“… will help to implement initiatives like the establishment of a tourism and hospitality accreditation scheme – a voluntary scheme that identifies businesses in tourism and hospitality who are treating their staff well. This investment will also contribute to better education and training and improve opportunities for those who choose tourism as a career.”
Seriously? Taxpayers must reward tourism operators who treat their staffs well?
Wouldn’t it be smarter to spend more money on officials to police our employment laws to ensure that staff are not treated badly?
Henare gave this rationale:
“Being able to demonstrate you are good employer will go a long way to helping a business attract quality staff and helping workers to find great employers.”
What about good employers in other sectors?
Will the government be providing similar funding to reward them?
Better training looks like a less-contentious proposition.
“Ensuring staff have a pathway to upskilling is also a focus and there will be closer collaboration between industry and education providers so the right skills are being taught to fill the jobs the sector needs. Education and training will look ahead to better prepare workers for the tourism jobs of the future.”
Then there’s this:
“We will also test whether employee-sharing can reduce the unstable and seasonal elements of tourism.”
Next thing we learn is that tourists might not come here to climb our mountains, ski on the ski fields, tramp through our national parks, watch their teams compete in test matches, international sports competitions or the America’s Cup, or check out places that have featured in movies (heavily subsidised by our government because it regards this spending as well justified).
Well, maybe they do.
But we are about to change tack.
“Aotearoa New Zealand has a powerful identity as a tourism destination, shaped by our values of manaakitanga and kaitiakitanga. We have a lot to be proud of and a solid foundation to build on, and post-Covid we have had a unique opportunity to rethink our approach,” Peeni Henare said.
“Our ambition is a tourism industry that gives back more than it takes from people, communities and the environment. The Tourism Industry Transformation Plan is driving the long-term change needed to address systemic issues standing in the way of that aspiration and to make the most of opportunities.
“This change must start with looking after the people at the heart of every tourism experience – our tourism kaimahi. We will deliver better outcomes for employees, businesses and visitors if we offer better experiences within the industry,” Peeni Henare said.
He didn’t elaborate on the cultural competency element of the transformation plan.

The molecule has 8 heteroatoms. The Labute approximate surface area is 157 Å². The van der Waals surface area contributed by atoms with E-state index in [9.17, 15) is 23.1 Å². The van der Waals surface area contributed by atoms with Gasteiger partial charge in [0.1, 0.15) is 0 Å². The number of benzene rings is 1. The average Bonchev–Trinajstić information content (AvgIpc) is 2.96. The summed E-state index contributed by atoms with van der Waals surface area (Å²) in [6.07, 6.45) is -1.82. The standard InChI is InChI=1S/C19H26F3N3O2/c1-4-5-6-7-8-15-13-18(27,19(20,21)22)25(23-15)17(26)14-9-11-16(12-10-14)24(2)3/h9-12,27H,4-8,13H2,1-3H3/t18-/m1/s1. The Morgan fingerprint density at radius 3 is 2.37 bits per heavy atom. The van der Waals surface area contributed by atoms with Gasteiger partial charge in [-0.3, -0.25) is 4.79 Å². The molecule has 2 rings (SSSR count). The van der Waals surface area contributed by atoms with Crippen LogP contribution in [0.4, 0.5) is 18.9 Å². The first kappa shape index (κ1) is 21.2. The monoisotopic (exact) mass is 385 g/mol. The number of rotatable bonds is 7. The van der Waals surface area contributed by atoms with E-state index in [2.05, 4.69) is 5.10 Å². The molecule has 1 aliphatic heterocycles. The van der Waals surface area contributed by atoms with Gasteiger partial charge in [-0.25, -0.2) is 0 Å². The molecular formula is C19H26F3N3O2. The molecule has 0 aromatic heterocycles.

But we learned more about this in notes to editors which say:
The Better Work Action Plan is the first phase of the Tourism Industry Transformation Plan and is a partnership between industry, Māori, unions and government. All partners will have a role to play in implementing the actions.
$18.22 million from Budget 2023 will be used for:
- A tourism and hospitality employer accreditation scheme to identify good employers who meet a voluntary set of standards, shifting the dial towards better pay and conditions across the whole industry.
- A programme to bring NCEA learning to life and build on the new Tourism NCEA Achievement Standards as part of a move towards education and training that delivers the skills learners, employers and communities need.
- A pilot programme to develop cultural competency resources, aimed at creating more diverse and inclusive workplaces where cultural values are understood and respected.
- Systems analysis of barriers to employee-sharing to better understand how the industry can offer long-term stable employment and smooth seasonality challenges, enabling people to more easily move between employers.
- An expo to showcase existing and emerging technologies that can boost business efficiency and productivity and free up workers to focus on quality customer service and skilled work.
- An accelerator programme that links business leaders with tourism leaders to generate innovative ideas and provide intensive support so firms are better focused and can grow more quickly.
- Industry workshops that encourage tourism businesses to learn about and adopt more innovative business models.
- Funding for MBIE to support the implementation of the Better Work initiatives.
The $18.22 million involved in this comes on top of the $8 million boost to New Zealand Māori Tourism announced earlier this week. But it seems fair to suppose both Māori and non-Māori will benefit from the $18.22 million of investments, but non-Māori might have to struggle to benefit from the $8 million investment.